MassHealth, the state's Medicaid program, provides 1.3 million low-income or disabled Massachusetts residents with subsidized coverage and has been a major part of the state's efforts to provide near-universal coverage.


Under the terms of the deal, also known as a Medicaid waiver, safety net hospitals in Massachusetts - including Boston Medical Center and Cambridge Health Alliance - will be required to make major changes to the way they deliver health care in order to access a $120-million-a-year pot of funds. The changes include moving away from a health care system that pays doctors based on the volume of tests they perform, rather than the health outcomes for their patients.


Gov. Patrick has pressed lawmakers to act on a bill that would make this shift the norm in the Massachusetts health care industry, but the Legislature has deferred action until next year. 


Under the waiver, Massachusetts will establish a pilot program aimed at expanding coverage for pediatric asthma services. This provision of the waiver closely mirrors a Medicaid program adopted in a state budget 18 months ago aimed at preventing unnecessary hospital admissions for pediatric asthma patients. The state will also "streamline eligibility procedures" for about 140,000 parents with children who receive food stamps, and the waiver also covers expanded "early intervention" services for children with developmental delays and disabilities.


Massachusetts officials also withdrew a number of requests, according to the federal Centers for Medicare and Medicaid Services, which sent a letter to Patrick administration health and human services chief JudyAnn Bigby. The withdrawn proposals include integrated care for residents eligible for both Medicare and Medicaid, which the Patrick administration plans to tackle independently.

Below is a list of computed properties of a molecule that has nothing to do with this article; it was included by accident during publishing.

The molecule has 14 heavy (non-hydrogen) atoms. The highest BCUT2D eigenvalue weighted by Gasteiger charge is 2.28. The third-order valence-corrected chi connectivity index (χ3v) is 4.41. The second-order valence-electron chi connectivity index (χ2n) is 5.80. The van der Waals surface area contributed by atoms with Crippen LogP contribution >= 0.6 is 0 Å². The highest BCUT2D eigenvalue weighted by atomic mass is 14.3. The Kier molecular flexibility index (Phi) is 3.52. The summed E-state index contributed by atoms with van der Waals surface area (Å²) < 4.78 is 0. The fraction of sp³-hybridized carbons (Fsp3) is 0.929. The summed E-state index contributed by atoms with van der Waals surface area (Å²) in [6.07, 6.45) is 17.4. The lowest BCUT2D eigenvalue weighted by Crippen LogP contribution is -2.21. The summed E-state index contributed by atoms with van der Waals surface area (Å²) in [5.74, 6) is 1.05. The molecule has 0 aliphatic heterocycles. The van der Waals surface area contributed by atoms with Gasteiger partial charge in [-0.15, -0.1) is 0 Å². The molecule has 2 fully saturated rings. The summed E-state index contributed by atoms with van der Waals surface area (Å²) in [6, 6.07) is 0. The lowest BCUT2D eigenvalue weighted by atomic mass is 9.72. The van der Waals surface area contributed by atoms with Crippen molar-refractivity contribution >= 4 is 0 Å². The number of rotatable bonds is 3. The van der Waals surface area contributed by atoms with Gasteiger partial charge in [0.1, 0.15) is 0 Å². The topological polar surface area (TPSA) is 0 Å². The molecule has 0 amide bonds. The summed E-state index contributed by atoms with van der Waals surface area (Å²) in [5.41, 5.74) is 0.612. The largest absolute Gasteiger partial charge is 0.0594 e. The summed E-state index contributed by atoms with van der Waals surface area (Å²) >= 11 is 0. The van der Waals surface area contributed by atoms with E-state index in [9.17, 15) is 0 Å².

The administration had also requested the ability to increase pharmacy co-pays "above allowable State plan levels" and to institute a co-pay for non-emergency medical transportation," according to the letter. The Medicaid waiver, a critical element of Massachusetts health care financing scheme, was due to be finalized in July, but negotiators sought a series of one-month extensions, unable to reach agreement as news of major pressure to cut federal spending dominated the dialogue in Washington.


Proponents of the deal said it would preserve the state's health care programs established in 2006, when Gov. Mitt Romney signed a health care law intended to guarantee access to insurance for nearly all Massachusetts residents. Since the law was signed, about 411,000 previously uninsured residents obtained health care coverage, and the Patrick administration estimates that 98 percent of all residents are insured. The cornerstone of that legislation, a health insurance exchange called Commonwealth Care, served as a model for exchanges included as part of the federal Affordable Care Act signed by President Obama nearly two years ago. Commonwealth Care helps enroll low-income residents in heavily subsidized private insurance plans. Commonwealth Care and a separate program that covers care for a diminishing pool of uninsured residents will receive $500 million a year, under the new waiver deal.


The Patrick administration has also committed to implementing all provisions of the Affordable Care Act by Jan. 1, 2014, when most major provisions of the federal law take effect. The waiver may carry some political significance heading into a presidential year, as Romney campaigns for the Republican nomination to take on President Obama. Romney has repeatedly been forced to defend the health care law he signed as an affordable plan that works for Massachusetts. But critics say the state's programs survive because of a broad lifeline provided by the federal government, a critique unlikely to be quelled by the major increase in Medicaid funding announced Tuesday.  

Tags: PACE, home care, long-term care, elder law, Legal Check Up, Estate Planning, Medicare, Community Care, priorities, Medicaid, Medicaid Home Care, termination of benefits, skilled services, federal law, rights, nursing home, Program of All-Inclusive Care for the Elderly (PAC, Personal Care Assistance Program